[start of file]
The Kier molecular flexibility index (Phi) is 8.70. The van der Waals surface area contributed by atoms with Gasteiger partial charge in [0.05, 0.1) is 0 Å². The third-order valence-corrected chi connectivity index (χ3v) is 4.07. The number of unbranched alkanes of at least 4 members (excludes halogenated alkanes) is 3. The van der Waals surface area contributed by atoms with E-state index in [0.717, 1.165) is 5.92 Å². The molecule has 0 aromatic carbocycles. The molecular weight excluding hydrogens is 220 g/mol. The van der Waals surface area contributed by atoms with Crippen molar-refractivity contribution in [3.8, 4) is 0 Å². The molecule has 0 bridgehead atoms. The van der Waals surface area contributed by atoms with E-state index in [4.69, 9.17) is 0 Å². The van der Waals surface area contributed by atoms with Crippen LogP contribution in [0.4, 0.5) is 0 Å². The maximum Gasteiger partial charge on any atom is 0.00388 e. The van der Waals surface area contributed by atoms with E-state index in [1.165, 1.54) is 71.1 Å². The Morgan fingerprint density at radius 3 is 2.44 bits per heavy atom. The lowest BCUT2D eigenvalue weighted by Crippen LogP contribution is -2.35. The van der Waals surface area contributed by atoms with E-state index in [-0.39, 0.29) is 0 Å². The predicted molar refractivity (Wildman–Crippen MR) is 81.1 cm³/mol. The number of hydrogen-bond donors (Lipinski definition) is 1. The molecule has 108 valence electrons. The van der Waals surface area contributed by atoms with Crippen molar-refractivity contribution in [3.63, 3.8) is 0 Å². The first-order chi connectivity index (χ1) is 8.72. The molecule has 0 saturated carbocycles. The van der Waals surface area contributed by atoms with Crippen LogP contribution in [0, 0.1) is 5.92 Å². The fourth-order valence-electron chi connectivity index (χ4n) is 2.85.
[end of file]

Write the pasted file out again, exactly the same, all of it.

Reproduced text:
The Kier molecular flexibility index (Phi) is 8.70. The van der Waals surface area contributed by atoms with Gasteiger partial charge in [0.05, 0.1) is 0 Å². The third-order valence-corrected chi connectivity index (χ3v) is 4.07. The number of unbranched alkanes of at least 4 members (excludes halogenated alkanes) is 3. The van der Waals surface area contributed by atoms with E-state index in [0.717, 1.165) is 5.92 Å². The molecule has 0 aromatic carbocycles. The molecular weight excluding hydrogens is 220 g/mol. The van der Waals surface area contributed by atoms with Crippen molar-refractivity contribution in [3.8, 4) is 0 Å². The molecule has 0 bridgehead atoms. The van der Waals surface area contributed by atoms with E-state index in [4.69, 9.17) is 0 Å². The van der Waals surface area contributed by atoms with Crippen LogP contribution in [0.4, 0.5) is 0 Å². The maximum Gasteiger partial charge on any atom is 0.00388 e. The van der Waals surface area contributed by atoms with E-state index in [1.165, 1.54) is 71.1 Å². The Morgan fingerprint density at radius 3 is 2.44 bits per heavy atom. The lowest BCUT2D eigenvalue weighted by Crippen LogP contribution is -2.35. The van der Waals surface area contributed by atoms with E-state index in [-0.39, 0.29) is 0 Å². The predicted molar refractivity (Wildman–Crippen MR) is 81.1 cm³/mol. The number of hydrogen-bond donors (Lipinski definition) is 1. The molecule has 108 valence electrons. The van der Waals surface area contributed by atoms with Crippen molar-refractivity contribution in [3.63, 3.8) is 0 Å². The first-order chi connectivity index (χ1) is 8.72. The molecule has 0 saturated carbocycles. The van der Waals surface area contributed by atoms with Crippen LogP contribution in [0, 0.1) is 5.92 Å². The fourth-order valence-electron chi connectivity index (χ4n) is 2.85.